What Book Are You Currently Reading? Part VI

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Swansea
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Re: What Book Are You Currently Reading? Part VI

Post by Swansea » Fri Nov 24, 2017 5:54 am

The Big Short by Michael Lewis (second time through). A good story telling of what led up to the financial crisis of 2008. On the second reading, I have somewhat begun to understand how "credit default swaps" worked.

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Re: What Book Are You Currently Reading? Part VI

Post by Blues » Fri Nov 24, 2017 9:12 am

Empire of the Summer Moon: Quanah Parker and the Rise and Fall of the Comanches, the Most Powerful Indian Tribe in American History, by S.C. Gwynne
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Re: What Book Are You Currently Reading? Part VI

Post by mcblum » Fri Nov 24, 2017 10:24 am

Patrick Leigh Fermor's Time of Gifts. This is the first volume of his trilogy, the 1933 walk across Europe at 18 years of age.
Fermor became a war hero when his team of SOE operatives captured a German general in Crete and, despite hot pursuit, spirited him to Alexandria, Egypt. Great read!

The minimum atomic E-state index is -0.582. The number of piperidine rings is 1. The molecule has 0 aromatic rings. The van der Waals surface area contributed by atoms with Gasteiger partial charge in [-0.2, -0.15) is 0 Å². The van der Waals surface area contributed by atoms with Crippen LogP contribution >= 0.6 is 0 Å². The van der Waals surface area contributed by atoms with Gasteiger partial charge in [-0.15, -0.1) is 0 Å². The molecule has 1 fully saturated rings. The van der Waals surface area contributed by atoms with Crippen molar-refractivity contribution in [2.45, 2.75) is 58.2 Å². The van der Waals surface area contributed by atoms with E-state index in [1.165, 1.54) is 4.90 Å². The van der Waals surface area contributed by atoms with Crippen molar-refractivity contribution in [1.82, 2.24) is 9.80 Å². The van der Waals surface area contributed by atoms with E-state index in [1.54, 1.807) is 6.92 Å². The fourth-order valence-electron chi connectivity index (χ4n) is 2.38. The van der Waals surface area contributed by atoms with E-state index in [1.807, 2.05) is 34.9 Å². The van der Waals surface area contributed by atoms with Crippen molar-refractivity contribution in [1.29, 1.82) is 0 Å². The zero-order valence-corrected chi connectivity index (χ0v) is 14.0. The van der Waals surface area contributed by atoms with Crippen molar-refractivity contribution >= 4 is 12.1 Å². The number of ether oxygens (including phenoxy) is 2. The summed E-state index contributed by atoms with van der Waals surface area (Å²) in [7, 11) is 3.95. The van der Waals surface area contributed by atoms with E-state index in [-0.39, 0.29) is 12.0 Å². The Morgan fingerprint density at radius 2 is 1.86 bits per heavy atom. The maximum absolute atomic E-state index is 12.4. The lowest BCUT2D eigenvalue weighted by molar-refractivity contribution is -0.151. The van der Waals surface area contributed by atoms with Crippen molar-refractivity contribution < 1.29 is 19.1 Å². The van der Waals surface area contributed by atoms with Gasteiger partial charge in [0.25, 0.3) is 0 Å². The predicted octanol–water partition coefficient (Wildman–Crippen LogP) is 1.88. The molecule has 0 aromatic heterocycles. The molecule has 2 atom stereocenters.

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Re: What Book Are You Currently Reading? Part VI

Post by bertilak » Fri Nov 24, 2017 11:04 am

I read PLF's Abducting a General: The Kreipe Operation in Crete. This is an interesting and well-written first-hand account of a WWII SOE operaton. The post-war meeting of Fermor and the general (Heinrich Kreipe) is included in this story.

You may also like William Stanley Moss' Ill Met by Moonlight which is another first-hand account of the same SOE operation, WSM was the other main SOE participant, PLF contributed an afterword.
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Re: What Book Are You Currently Reading? Part VI

Post by mcblum » Fri Nov 24, 2017 1:34 pm

thanks. I've read Ill met by Moonlight. Not a bad movie, either. Dirk Bogarde if i'm not mistaken.
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Re: What Book Are You Currently Reading? Part VI

Post by Dave55 » Fri Nov 24, 2017 1:37 pm

Just finished "Blue Heaven" by CJ Box and now reading "The Neon Rain" by James Lee Burke

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Re: What Book Are You Currently Reading? Part VI

Post by reggiesimpson » Fri Nov 24, 2017 1:48 pm

Just re read The Lunatic Express by Carl Hoffman. How 90% of the worlds population travel on incredibly dangerous modes of transportation on a daily basis ........and pay the price! Hoffman joined them on his own entertaining romp.